Seen them utterly disoriented for the first six months of the 1984-5 miners' strike; seen them turn to indiscriminate "anti-imperialism" in 1987-8, and, as part of that, step up their crazed "anti-Zionism".
Seen them, in the colleges and the National Union of Students, harass young Jews who refused to brand Israel as racism incarnate and the most vicious of imperialisms and would not agree that it should be destroyed.
Seen them, in 1992, after 13 years of preaching that nothing could be done because of the general "downturn", start a campaign that was as sudden as it was brief for an immediate General Strike.
Seen them combat the idea of a mass workers' party in South Africa.
And so on; a full list would be very long.
Indeed, on some of these things, he had probably made speeches and written articles. Someone with that background joining the SWP had to have either suffered general amnesia or a nervous breakdown, or else thought things through thoroughly and taken a serious decision to join, joining what they knew and knowing what they joined. And Alan Johnson? God knows!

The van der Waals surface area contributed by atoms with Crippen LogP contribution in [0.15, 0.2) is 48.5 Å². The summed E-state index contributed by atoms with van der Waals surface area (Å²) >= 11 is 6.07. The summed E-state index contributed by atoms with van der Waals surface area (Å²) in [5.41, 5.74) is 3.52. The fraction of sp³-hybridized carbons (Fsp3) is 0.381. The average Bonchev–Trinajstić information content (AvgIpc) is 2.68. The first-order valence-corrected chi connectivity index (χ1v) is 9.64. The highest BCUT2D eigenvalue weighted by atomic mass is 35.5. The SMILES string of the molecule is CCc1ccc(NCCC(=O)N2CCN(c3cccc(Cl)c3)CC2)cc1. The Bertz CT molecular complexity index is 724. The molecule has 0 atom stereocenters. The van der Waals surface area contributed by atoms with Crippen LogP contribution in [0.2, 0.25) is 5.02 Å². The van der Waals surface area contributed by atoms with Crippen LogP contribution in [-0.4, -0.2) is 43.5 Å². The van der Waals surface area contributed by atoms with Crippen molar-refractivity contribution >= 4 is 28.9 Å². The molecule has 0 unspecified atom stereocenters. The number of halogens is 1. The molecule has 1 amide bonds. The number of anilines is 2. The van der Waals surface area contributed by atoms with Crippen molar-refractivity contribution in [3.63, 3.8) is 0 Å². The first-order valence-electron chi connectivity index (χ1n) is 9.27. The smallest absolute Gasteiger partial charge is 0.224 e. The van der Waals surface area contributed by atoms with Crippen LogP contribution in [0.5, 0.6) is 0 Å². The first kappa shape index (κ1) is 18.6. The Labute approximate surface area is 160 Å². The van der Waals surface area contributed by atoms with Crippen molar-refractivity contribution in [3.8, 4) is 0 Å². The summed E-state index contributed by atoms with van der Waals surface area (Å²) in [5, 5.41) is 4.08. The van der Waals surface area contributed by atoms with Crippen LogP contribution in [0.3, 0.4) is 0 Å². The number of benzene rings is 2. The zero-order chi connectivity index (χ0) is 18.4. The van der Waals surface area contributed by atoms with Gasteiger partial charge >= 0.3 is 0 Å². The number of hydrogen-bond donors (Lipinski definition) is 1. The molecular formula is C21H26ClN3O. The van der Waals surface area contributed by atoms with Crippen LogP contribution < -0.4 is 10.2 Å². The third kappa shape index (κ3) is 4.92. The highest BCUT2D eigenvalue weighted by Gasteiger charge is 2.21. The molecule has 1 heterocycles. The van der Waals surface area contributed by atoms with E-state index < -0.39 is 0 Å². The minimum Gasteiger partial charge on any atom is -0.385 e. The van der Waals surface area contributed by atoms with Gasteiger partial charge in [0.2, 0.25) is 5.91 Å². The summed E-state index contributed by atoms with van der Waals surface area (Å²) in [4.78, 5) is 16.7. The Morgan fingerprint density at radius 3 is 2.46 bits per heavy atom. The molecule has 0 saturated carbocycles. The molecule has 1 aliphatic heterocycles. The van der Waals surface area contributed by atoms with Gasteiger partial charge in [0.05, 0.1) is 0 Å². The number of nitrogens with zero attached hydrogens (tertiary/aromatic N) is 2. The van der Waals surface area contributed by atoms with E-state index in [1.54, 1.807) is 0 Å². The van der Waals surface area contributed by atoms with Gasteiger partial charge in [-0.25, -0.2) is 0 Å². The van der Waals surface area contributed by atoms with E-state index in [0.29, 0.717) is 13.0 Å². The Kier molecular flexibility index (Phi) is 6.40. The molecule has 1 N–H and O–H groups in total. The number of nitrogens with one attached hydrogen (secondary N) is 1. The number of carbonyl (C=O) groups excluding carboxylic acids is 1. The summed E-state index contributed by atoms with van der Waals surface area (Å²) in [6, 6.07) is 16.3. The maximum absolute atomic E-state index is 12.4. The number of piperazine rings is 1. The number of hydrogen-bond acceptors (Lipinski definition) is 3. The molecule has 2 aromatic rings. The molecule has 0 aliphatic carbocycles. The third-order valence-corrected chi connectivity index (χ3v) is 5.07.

His decision to leave, on being told that there were a few slight restrictions on democracy in the SWP, was even more astonishing than his decision to join. Nothing in his adherence to the SWP exposed his confusion and disorientation like the manner of his leaving of it!
After that strange SWP interlude, he again gravitated towards AWL, welcomed by simple-minded folk - me, for instance - who thought he would learn from this episode the centrality of ideas in serious socialist politics.
He remained on the fringes, and then more or less faded out. Knowing that he was working on a book on Hal Draper, I tried to get his opinions, and maybe enlist his collaboration, in preparing a collection of "Shachtmanite" material I was putting together. Very curtly on the phone he responded: "I'll get back to you", and hung up. He didn't, until after the book, The Fate of the Russian Revolution, was published. I had, it seems, blundered into the world of "academic" competition.
After "The Fate" was published, Johnson came back more actively to the fringes of AWL, nominating himself as "reviews editor" of Workers' Liberty, to which we agreed.
He wrote an article for Workers' Liberty on Hal Draper and the Middle East, advocating a bi-national state in Israel/ Palestine. In my opinion, it was politically very confused and a long step back from AWL's two-states position. Alan Johnson had never previously expressed differences with us on Israel/ Palestine. I wrote a critical response.